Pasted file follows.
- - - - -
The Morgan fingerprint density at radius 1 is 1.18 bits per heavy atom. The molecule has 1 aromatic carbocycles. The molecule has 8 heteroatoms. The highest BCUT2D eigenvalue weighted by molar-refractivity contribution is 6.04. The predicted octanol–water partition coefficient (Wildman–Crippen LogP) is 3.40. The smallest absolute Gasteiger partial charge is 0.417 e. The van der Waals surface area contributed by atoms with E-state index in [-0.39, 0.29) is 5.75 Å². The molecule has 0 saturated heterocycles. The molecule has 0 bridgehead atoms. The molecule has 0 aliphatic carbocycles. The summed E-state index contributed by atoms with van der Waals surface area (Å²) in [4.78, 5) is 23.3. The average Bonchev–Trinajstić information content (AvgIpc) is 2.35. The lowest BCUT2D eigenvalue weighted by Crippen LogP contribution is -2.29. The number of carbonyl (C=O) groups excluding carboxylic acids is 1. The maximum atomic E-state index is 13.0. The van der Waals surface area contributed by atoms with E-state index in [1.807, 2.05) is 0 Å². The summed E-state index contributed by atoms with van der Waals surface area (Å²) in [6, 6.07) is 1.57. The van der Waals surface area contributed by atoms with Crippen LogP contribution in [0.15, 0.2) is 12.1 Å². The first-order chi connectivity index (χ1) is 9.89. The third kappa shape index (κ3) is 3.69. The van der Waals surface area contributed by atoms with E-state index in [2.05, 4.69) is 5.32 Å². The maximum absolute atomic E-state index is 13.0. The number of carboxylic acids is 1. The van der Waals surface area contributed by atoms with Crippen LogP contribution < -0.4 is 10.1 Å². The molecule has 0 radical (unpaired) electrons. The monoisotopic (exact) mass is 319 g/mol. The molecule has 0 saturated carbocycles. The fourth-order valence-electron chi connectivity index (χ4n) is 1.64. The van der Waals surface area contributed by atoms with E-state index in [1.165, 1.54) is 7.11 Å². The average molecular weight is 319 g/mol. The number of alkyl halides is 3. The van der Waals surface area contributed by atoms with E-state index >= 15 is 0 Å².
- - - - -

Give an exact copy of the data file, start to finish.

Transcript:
The Morgan fingerprint density at radius 1 is 1.18 bits per heavy atom. The molecule has 1 aromatic carbocycles. The molecule has 8 heteroatoms. The highest BCUT2D eigenvalue weighted by molar-refractivity contribution is 6.04. The predicted octanol–water partition coefficient (Wildman–Crippen LogP) is 3.40. The smallest absolute Gasteiger partial charge is 0.417 e. The van der Waals surface area contributed by atoms with E-state index in [-0.39, 0.29) is 5.75 Å². The molecule has 0 saturated heterocycles. The molecule has 0 bridgehead atoms. The molecule has 0 aliphatic carbocycles. The summed E-state index contributed by atoms with van der Waals surface area (Å²) in [4.78, 5) is 23.3. The average Bonchev–Trinajstić information content (AvgIpc) is 2.35. The lowest BCUT2D eigenvalue weighted by Crippen LogP contribution is -2.29. The number of carbonyl (C=O) groups excluding carboxylic acids is 1. The maximum atomic E-state index is 13.0. The van der Waals surface area contributed by atoms with E-state index in [1.807, 2.05) is 0 Å². The summed E-state index contributed by atoms with van der Waals surface area (Å²) in [6, 6.07) is 1.57. The van der Waals surface area contributed by atoms with Crippen LogP contribution in [0.15, 0.2) is 12.1 Å². The first-order chi connectivity index (χ1) is 9.89. The third kappa shape index (κ3) is 3.69. The van der Waals surface area contributed by atoms with E-state index in [2.05, 4.69) is 5.32 Å². The maximum absolute atomic E-state index is 13.0. The number of carboxylic acids is 1. The van der Waals surface area contributed by atoms with Crippen LogP contribution < -0.4 is 10.1 Å². The molecule has 0 radical (unpaired) electrons. The monoisotopic (exact) mass is 319 g/mol. The molecule has 0 saturated carbocycles. The fourth-order valence-electron chi connectivity index (χ4n) is 1.64. The van der Waals surface area contributed by atoms with E-state index in [1.165, 1.54) is 7.11 Å². The average molecular weight is 319 g/mol. The number of alkyl halides is 3. The van der Waals surface area contributed by atoms with E-state index >= 15 is 0 Å².